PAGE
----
What Are Elbow Fractures?
The elbow is extremely vulnerable to injury from force or repetitive use. Elbow fractures can range in severity but always need medical attention for proper healing to occur.
Causes of elbow fractures may result from:
- A fall on the elbow
- A direct blow to the elbow
- twisting injury to the arm
- A fall on an outstretched arm with the elbow locked in extension
The elbow is a hinge joint covered in cartilage where three bones meet: the humerus (upper arm bone), ulna and radius (both forearm bones). The knobby portion of the elbow where the radius and elbow connect is called the radial head. The pointed end of the elbow is the olecranon, the cup-shaped end of the ulna--and is most exposed for injury.
Symptoms of an elbow fracture
An elbow fracture can be a break in one or several places. A snap or pop at the time of the injury may be felt or heard. The break can be internal or the bone fragment can break the skin, which is called an open fracture. In addition to pain and an inability to move the elbow through a complete range of motion, symptoms of elbow fractures include:
- Bruising or redness
- Sharp, intense pain
- Numbness in the elbow, forearm, hand, and/or fingers
Types of Fractures
There are multiple types of fractures that can occur from a fall, blow to the elbow, or injury resulting from twisting the arm. In addition to a fracture, other injuries such as dislocations, sprains, and strains might occur.
The olecranon is the tip of the elbow and is not covered by muscles or ligaments, making it especially susceptible to breaks. During a fall, sometimes the tricep muscle contracts (also called an eccentric contraction), bending the elbow into a sharp angle and making it a focused target for impact.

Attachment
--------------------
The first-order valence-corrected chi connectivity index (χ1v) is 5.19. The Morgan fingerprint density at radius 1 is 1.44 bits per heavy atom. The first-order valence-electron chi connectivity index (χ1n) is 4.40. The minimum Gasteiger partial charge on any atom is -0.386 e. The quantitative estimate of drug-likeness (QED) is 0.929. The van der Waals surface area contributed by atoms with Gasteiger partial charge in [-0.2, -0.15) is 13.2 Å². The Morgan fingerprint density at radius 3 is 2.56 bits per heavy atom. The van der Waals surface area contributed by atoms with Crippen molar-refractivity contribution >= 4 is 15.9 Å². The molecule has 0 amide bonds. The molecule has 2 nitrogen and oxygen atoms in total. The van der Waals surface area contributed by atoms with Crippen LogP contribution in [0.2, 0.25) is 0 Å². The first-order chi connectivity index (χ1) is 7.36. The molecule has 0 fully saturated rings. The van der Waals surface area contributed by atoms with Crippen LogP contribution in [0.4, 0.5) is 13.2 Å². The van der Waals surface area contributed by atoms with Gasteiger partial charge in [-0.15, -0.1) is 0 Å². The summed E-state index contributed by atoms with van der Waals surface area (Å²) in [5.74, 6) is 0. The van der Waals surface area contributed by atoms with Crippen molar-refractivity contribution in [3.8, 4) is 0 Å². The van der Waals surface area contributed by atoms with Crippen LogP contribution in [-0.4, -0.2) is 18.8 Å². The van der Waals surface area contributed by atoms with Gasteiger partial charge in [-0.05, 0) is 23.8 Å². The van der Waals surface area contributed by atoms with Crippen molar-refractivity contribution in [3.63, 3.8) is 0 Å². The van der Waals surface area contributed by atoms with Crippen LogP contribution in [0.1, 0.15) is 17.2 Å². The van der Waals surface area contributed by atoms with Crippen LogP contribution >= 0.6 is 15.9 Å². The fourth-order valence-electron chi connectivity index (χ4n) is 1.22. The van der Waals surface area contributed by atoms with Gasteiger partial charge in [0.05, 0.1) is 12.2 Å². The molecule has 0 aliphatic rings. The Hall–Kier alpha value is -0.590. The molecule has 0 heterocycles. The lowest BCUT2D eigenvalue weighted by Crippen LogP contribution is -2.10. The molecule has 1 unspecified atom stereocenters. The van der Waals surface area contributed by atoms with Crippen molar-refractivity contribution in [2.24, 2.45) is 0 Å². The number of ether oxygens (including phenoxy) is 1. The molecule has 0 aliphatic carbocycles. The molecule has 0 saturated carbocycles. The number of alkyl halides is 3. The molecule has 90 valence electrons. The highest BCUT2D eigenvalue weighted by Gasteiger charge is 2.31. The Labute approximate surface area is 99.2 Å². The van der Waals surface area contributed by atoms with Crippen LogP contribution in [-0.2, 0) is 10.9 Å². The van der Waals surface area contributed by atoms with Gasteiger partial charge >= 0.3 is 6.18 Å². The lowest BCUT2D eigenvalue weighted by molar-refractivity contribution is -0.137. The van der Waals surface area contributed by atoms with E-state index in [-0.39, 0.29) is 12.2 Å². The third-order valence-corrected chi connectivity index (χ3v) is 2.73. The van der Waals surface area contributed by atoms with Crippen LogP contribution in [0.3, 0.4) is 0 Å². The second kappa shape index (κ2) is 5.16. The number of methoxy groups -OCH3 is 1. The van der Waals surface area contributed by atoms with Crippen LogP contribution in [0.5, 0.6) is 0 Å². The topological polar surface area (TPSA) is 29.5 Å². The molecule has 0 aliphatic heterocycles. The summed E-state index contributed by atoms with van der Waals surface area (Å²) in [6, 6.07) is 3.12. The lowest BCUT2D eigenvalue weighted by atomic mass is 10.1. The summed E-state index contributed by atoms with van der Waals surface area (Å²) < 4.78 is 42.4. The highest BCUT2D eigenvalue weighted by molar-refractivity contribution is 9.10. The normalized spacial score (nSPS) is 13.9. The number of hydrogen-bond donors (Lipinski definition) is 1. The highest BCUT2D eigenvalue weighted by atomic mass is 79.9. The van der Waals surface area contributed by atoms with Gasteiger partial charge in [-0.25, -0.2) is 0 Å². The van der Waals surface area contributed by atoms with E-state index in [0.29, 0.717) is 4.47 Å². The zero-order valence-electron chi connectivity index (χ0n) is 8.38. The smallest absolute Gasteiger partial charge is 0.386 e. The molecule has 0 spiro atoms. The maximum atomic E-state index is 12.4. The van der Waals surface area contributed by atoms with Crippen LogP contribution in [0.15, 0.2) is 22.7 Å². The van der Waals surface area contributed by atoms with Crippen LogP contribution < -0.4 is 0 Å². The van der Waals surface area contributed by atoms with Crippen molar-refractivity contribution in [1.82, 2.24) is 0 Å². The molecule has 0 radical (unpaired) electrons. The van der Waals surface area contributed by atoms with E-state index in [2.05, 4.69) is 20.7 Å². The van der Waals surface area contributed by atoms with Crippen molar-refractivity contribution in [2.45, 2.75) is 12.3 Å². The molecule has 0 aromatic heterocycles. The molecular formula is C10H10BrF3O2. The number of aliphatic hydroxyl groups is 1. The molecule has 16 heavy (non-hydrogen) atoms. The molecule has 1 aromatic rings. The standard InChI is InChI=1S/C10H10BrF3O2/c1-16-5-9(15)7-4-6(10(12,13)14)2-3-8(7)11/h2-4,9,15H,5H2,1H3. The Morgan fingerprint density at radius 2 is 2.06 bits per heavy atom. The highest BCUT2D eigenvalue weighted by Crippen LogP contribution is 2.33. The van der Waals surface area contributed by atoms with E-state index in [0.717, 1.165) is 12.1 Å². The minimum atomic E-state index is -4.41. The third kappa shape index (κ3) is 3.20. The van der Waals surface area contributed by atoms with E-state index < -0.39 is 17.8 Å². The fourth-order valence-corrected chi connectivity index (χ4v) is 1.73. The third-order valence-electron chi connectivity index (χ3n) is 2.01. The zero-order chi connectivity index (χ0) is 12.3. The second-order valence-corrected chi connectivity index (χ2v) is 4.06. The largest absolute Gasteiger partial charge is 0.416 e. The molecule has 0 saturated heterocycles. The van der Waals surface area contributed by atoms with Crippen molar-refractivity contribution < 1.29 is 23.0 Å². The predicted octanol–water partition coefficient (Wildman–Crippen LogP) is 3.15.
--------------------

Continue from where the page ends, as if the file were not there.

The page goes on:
Distal humerus fracture
The distal humerus is the upper section of the joint and connects the elbow and the shoulder. If the elbow receives a strong blow, a fracture may occur. These fractures can also be a result of falling on your hand if the elbow is straight.
Radial head fracture
The radius meets with the humerus at the elbow joint. The radial head is part of this bone. If you fall and put your hand out, the impact can force the radial head into the bottom of the humerus, causing a fracture.
Diagnosing an Elbow Fracture
A diagnosis for a possible elbow fracture includes a physical examination as well as imaging. First, Dr. Donnelly will talk with you about your medical history and general health. He will examine your elbow, checking for lacerations and areas of tenderness. By checking your pulse, he can determine if there is blood flow to the hand and fingers. Dr. Donnelly may order x-rays to determine if a fracture has occurred or if bones have been dislocated. If additional imaging is need, a CT (Computed Tomography) scan or MRI may be ordered.
If you believe you’ve fractured your elbow, seek medical attention as soon as possible. Until you are able to see a physician, apply ice and immobilize your elbow the best you can. There are nonsurgical and surgical options for treating an elbow fracture.
If the bone has a simple break and the bone isn’t displaced or shattered, the elbow can be put in a cast or splint. By keeping the elbow immobilized, the fracture will be allowed to heal on its own. Healing time is roughly six weeks.
Surgical treatment may be needed for displaced fractures that involve improper bone alignment and/or multiple pieces of fractured bone. An open reduction internal fixation procedure may be used to put the bone pieces back in their original place. Screws, pins, or wires are then used to hold those bones together. Sometimes, if the break has resulted in a fragment that can’t be repaired because it’s so small, it may be removed.